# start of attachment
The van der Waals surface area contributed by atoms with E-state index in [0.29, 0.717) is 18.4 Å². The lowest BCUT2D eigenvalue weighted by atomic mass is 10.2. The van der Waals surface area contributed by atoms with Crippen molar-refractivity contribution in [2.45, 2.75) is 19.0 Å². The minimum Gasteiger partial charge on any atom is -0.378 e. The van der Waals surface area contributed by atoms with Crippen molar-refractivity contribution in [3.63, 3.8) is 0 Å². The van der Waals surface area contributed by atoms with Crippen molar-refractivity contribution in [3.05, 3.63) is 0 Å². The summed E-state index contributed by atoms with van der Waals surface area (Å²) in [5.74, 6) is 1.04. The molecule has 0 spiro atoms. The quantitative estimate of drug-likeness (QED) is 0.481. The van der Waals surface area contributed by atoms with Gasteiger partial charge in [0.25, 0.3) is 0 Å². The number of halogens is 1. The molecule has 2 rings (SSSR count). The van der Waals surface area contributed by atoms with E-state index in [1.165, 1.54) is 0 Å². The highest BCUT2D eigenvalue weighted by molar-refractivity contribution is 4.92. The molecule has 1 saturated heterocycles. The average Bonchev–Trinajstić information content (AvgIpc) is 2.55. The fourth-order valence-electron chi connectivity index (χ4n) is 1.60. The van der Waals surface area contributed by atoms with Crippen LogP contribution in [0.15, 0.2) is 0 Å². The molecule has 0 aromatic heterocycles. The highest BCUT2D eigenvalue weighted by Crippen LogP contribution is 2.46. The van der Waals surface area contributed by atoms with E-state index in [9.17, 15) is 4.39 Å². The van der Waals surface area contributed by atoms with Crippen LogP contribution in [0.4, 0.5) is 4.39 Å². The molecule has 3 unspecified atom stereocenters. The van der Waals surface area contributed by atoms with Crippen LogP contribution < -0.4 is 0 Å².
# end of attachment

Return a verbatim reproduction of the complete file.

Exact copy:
The van der Waals surface area contributed by atoms with E-state index in [0.29, 0.717) is 18.4 Å². The lowest BCUT2D eigenvalue weighted by atomic mass is 10.2. The van der Waals surface area contributed by atoms with Crippen molar-refractivity contribution in [2.45, 2.75) is 19.0 Å². The minimum Gasteiger partial charge on any atom is -0.378 e. The van der Waals surface area contributed by atoms with Crippen molar-refractivity contribution in [3.63, 3.8) is 0 Å². The van der Waals surface area contributed by atoms with Crippen molar-refractivity contribution in [3.05, 3.63) is 0 Å². The summed E-state index contributed by atoms with van der Waals surface area (Å²) in [5.74, 6) is 1.04. The molecule has 0 spiro atoms. The quantitative estimate of drug-likeness (QED) is 0.481. The van der Waals surface area contributed by atoms with Gasteiger partial charge in [0.25, 0.3) is 0 Å². The number of halogens is 1. The molecule has 2 rings (SSSR count). The van der Waals surface area contributed by atoms with E-state index in [1.165, 1.54) is 0 Å². The highest BCUT2D eigenvalue weighted by molar-refractivity contribution is 4.92. The molecule has 1 saturated heterocycles. The average Bonchev–Trinajstić information content (AvgIpc) is 2.55. The fourth-order valence-electron chi connectivity index (χ4n) is 1.60. The van der Waals surface area contributed by atoms with Crippen LogP contribution in [0.15, 0.2) is 0 Å². The molecule has 0 aromatic heterocycles. The highest BCUT2D eigenvalue weighted by Crippen LogP contribution is 2.46. The van der Waals surface area contributed by atoms with E-state index in [9.17, 15) is 4.39 Å². The van der Waals surface area contributed by atoms with Crippen LogP contribution in [0.4, 0.5) is 4.39 Å². The molecule has 3 unspecified atom stereocenters. The van der Waals surface area contributed by atoms with Crippen LogP contribution < -0.4 is 0 Å².